When taking the 150 cm variant of the same tube, it will most likley have 1.5/1.2 x more intensity (Cd) in the same direction, and will give 1.5/1.2 x more luminous flux in total. Result is that the parameter expressed in Cd/klm remains the same; less tubes are needed to get to 1000 lm and hence the intensity will remain the same.

A different type tube light ca have 200 Cd/klm in the same 0º direction. Placing that many tubes such that their sum equals 1000 lm, then the intensity will be 200 Cd.

This way the lamps can be compared.

Also it is possible to get luminous intensity values in Cd from this graph. To obtain these, multiply the found values by the total lumen output of this light bulb and divide by 1000. So if the lamp emits 200 lm in total, then the multiplication factor is 200/1000 = 0.2 to get the Cd values.

### Photometric Center

The determination of the positions of the photometric center follows certain rules. Herewith some rules of thumb.

1) when a luminaire has a reflector, the photometric center is aligned with the output of this reflector, and situated in the center

*Lamp with reflector its photometric center (red dot)*

2) when the luminaire has matte or prismatic sides, with the light bulb simewhere inside these sides, then the photometric center is situated in the center of the volume made by the sides

*Luminaire with matte sides*

3) when the luminaire and light bulb are clear, and the luminous surface is visible (the filament for instance, or the tube of a compact saving lamp) then the photometric center is the meometric center of the luminous volume

*Left an energy saving lamp, and right a lamp with many light sources*

### PAR

To make a statement how well the light of this light bulb is for growing plants, the PAR-area needs to be determined. PAR stands for Photosynthetic Active Radiation which is that radiation that participates actively to photosynthesis and is expressed in μMol/s/m^{2}.

Photosynthesis is the essence for growth and flowering of plants, where the blue part of the light spectrum is responsible for growth and the red part is responsible for flowering and budding (for gemmation). For photosynthesis it is more important to count the number of photons rather than the power in the light.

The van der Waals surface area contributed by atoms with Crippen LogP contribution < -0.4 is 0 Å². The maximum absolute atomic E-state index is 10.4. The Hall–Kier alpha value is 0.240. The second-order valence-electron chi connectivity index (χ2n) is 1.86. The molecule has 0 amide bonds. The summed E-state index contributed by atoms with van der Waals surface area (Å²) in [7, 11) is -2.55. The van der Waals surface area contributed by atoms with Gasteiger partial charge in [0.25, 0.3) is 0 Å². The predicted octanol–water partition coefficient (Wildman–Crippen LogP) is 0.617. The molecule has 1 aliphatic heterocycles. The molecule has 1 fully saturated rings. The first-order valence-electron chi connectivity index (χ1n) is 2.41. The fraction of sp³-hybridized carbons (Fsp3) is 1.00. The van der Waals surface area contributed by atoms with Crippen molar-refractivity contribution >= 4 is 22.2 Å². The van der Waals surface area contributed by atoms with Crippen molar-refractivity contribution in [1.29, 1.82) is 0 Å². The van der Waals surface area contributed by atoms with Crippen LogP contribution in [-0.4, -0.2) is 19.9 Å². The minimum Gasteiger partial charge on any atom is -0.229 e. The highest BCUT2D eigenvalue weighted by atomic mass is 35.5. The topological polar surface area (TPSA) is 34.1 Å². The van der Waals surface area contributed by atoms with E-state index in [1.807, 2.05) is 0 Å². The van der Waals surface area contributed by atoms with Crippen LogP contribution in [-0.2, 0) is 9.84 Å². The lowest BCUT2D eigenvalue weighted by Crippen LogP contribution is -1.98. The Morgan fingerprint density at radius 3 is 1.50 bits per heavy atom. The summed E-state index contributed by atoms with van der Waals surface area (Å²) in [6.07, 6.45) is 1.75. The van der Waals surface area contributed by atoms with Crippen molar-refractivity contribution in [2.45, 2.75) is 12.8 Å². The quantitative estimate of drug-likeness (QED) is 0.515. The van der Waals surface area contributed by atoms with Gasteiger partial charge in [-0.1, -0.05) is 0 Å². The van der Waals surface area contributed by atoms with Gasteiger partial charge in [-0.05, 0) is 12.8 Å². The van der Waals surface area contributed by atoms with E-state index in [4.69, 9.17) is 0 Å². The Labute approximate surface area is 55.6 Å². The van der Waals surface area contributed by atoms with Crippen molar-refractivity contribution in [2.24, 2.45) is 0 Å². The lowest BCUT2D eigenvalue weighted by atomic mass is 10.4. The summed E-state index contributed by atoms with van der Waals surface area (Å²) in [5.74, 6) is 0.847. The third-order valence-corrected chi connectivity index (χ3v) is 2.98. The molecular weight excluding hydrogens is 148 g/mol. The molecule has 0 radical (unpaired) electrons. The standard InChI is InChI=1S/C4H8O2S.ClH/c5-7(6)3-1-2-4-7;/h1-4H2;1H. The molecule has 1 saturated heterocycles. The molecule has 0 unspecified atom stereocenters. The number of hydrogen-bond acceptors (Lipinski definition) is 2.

The power spectrum (power per wave length) of the light of the light bulb is converted into the number of photons (number of photons per wave length) and then these number of photons is weighted against the relative sensitivity of an average plant (which varies in value dependent on the wave length). The relative sensitivity curve in DIN-norm 5031-10:2000 is used for this. The next image shows an example of a result.

*The photon spectrum, then the sensitivity curve and as result the final PAR spectrum of the light of this light bulb*

The black curve gives the power spectrum of the light of this light bulb, in number of photons per wave length.

In red the relative sensitivity curve of an average plant (according to DIN norm 5031-10:2000).

**Obtaining the PAR value:** Multiplying these two results in a curve showing the number of photos per wave length of the light of this light bulb, the PAR spectrum. Summing these results over the interesting wave lengths, gives the PAR number for the light of this lamp. In this example 2.4 μMol/s/m^{2}. This value is valid at 1 m distance from the light bulb and for the area within the beam angle.

It is not said that all photons are absorbed; this depends a.o. the ambient temperature, the availability of nutrition (water, salts) for the plant etc.

Obtaining the (PAR-)photon efficiency: this value is expressed in [μMol/s/We] and indicates the total photon current per second [μMol/s], divided by the consumed power [W]. To get the total photon current it is computed as follows:

- Computed already is the PAR-value in [μMol/s/m²],